When Infinity started some time ago, I remember the title being “Infinity: Quest For Earth”
That was to be a sandbox game with battles rather than a game built around battles as a base.
I quite liked the idea of disappearing into the void to create a base using materials mined and otherwise extracted from the surrounding system. Coupled with the possibility of being found and attacked by another player being in the low unlikely range due to the sheer number of systems, it made it more of an online space survival game, (imagine ‘Rust’ in a space setting instead of an island).
After Elite:Dangerous came out, I was excited that I could do this but alas, they deigned it unnecessary to use those billions of other planets for players to make their own bases and vetoed the idea of player owned stations etc. I quickly got bored of the nerfs of trading that Elite was built on since, being attacked and losing your ship, even with insurance, was still expensive. When it centred more around combat than trading, deviating from the original Elite, I gave up because I’m not as keen on PVP and prefer to build rather than destroy.
I was really hoping that Infinity would allow us to break the PVP battle dominated games and become more of a space economics game with a bit of PVP warfare involved. I was hoping that we could avoid PVP if we wanted to and concentrate on building rather than destroying.
The Quest for Earth may still be created at some point in the future. However, the scale of it was too much for a small team and no funding. So I-Novae are throwing everything they have at a realistic target (Battlescape)
If this game becomes popular and they earn enough from it, it’s entirely probable the next project will be the epic MMO we dream of!
In Battlescape itself, there will be a whole system with real-sized planets and moons, so I suspect it won’t be hard to fly off somewhere and go exploring. Also, building strategically is a stretch goal.
There will be other roles in battlescape other than pure PvP i’m sure, but it’s ultimately about the battles.
If they reach $1.5 mil we will have player built infrastructure, so hopefully we can reach that.
All the work that goes into Battlescape will be a great foundation to build an MMO from, and that is still the dream game the devs are hoping for, so enjoy Battlescape and other space sims in the mean time.
First of all, I would want to tell you that I share in 200 % your feeling about Elite Dangerous, all the same ! Moreover, I share your feeling and your reaction : I gave up too, for the same reason. It has been a long time now that I have on mind that Elite is “dead” for me.
But I understand too the approach of the I-Novae team : Rather than to propose a too ambitious project, they prefer to propose a small project which they are sure to be able to realize, and, if this project works fine, the team could to tackle a more ambitious project : Infinity the MMO or Quest For Earth or whatever will be the final name.
It’s the reason I support the kickstarter project. If the project reach its goal and Infinity:Battlescape will release in September 2017… Well, I will receive a wonderful combat space simulator, which I probably would not play, or just a very little bit. But there’s no hope to see I-Novae create a “deeper” game before the success of Battlescape. It’s up to you what you want to do : bet or not bet on the future.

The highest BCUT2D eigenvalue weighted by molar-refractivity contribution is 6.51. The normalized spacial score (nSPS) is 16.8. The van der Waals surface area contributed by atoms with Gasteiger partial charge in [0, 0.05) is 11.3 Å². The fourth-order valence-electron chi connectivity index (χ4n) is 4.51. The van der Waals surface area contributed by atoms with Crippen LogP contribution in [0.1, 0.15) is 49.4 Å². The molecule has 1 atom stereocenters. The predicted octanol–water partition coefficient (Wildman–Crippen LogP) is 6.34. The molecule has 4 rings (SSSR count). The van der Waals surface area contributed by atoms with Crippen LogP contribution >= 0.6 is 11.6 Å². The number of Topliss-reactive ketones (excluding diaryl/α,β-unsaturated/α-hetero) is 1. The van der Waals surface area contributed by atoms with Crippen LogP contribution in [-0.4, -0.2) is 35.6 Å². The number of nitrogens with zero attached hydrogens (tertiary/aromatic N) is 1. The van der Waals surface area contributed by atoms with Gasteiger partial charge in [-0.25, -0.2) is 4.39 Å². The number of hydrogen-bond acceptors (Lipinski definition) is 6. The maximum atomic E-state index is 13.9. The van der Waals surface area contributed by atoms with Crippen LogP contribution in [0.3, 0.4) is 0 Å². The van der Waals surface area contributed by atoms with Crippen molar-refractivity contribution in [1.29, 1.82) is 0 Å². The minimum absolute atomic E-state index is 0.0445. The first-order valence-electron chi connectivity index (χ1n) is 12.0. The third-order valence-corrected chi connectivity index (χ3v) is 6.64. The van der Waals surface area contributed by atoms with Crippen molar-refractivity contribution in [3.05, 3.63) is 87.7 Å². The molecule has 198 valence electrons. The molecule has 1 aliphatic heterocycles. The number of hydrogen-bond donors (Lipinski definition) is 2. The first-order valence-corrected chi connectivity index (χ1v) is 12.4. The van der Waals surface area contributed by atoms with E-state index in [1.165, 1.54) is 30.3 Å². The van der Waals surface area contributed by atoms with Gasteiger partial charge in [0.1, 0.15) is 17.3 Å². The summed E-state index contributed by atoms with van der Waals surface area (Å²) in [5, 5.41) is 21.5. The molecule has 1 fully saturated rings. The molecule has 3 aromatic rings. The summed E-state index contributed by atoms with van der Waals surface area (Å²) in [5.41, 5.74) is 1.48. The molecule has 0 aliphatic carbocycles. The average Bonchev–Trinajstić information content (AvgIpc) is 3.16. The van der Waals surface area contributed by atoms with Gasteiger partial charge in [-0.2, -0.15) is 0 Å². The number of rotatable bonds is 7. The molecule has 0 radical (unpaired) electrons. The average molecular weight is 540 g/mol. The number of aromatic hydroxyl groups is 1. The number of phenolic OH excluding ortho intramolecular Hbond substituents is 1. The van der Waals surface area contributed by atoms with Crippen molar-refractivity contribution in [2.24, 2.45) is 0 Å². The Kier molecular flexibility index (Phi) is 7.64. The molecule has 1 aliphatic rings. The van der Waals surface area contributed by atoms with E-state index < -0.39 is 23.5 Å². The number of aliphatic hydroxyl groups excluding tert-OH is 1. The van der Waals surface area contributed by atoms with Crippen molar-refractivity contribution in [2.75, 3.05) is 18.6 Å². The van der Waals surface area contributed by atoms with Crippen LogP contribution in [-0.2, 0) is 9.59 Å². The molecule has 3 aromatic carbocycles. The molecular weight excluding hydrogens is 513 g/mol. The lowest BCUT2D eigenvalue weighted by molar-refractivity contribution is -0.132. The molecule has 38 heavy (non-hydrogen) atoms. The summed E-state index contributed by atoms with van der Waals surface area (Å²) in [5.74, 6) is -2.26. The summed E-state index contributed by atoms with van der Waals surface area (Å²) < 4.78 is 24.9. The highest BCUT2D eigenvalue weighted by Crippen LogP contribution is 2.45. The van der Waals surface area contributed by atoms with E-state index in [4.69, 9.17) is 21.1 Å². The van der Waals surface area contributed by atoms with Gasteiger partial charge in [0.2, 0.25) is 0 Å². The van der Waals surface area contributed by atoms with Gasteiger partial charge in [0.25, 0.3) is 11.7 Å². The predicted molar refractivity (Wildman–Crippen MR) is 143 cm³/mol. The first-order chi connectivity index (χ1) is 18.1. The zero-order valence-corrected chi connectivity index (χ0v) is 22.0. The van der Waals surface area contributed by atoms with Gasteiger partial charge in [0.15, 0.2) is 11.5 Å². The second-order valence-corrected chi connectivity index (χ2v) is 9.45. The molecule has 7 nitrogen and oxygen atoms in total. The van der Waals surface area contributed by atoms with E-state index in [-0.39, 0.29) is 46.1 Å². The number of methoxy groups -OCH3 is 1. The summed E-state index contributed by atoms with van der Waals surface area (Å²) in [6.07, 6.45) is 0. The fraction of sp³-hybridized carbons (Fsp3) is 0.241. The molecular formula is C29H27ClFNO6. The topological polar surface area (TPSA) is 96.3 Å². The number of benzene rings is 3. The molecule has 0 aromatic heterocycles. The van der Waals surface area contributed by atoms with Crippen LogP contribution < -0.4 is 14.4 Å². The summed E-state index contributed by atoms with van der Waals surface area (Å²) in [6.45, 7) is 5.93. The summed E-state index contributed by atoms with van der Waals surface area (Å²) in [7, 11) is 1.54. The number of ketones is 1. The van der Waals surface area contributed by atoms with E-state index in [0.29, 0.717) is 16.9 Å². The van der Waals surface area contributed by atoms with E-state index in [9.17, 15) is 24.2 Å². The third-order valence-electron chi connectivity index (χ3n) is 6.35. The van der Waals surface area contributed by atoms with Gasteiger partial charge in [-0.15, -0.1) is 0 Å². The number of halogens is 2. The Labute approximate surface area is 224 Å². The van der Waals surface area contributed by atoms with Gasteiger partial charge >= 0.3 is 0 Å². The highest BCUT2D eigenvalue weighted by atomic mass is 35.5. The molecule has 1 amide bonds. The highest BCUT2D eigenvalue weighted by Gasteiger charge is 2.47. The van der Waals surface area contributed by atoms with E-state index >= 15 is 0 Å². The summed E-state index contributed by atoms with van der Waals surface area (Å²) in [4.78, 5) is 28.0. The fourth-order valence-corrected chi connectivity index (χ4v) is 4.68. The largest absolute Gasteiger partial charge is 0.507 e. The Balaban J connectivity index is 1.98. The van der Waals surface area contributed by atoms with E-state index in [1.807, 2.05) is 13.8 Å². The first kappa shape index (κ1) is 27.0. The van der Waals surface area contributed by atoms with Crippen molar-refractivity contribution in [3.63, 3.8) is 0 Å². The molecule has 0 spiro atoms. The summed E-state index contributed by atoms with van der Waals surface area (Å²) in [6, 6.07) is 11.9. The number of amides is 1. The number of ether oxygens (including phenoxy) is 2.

I did donate as I remember back on the Infinity Quest For Earth forums, they did say that they would design a cut down version to be built on as a final game called Quest For Earth.
I didn’t realise than that Battlescape was going to be a standalone game, I thought it was going to be a base from which the rest was built. However, If they decide to release Battlescape as a standalone, even better since, I feel that Quest For Earth would be a lot better if it wasn’t built on top of a mostly PVP game.
After seeing how much work went into the seamless transition from space to atmospheric flight, I felt the team would do well designing a game. I just hope they employ a few more staff to code up the game so it doesn’t take forever to design. I also hope they don’t do a Digital Anvil on us and sell out to a big corporation like Microsoft who will hack it to pieces and give us a tiny fragment of the game we wanted like they did with Freelancer.
I look at it this way… much of the work done to build Battlescape will directly benefit any future MMO. There will of course be things specific to Battlescape that aren’t “transferable” but I think having already gone through refining the gameplay once it should be easier to do it again.
I just hope it happens. I was looking forward to QfE since I’m not a fan of space battles, too much of it is what put me off Elite Dangerous, couldn’t fly anywhere without being interdicted several times by either a player or a NPC looking for a fight.
I’m reminded, in a way, of Colossal Order.
Where, by tackling smaller and more niche markets (Cities in Motion etc) they learned about what works and what doesn’t, before realising Cities: Skylines.
All the work they had done previously came to fruition, as well as the lessons learned from Sim City 4 (they cut away any idea of multiplayer after that), and the result was a very enjoyable city simulator with few flaws and a thriving community.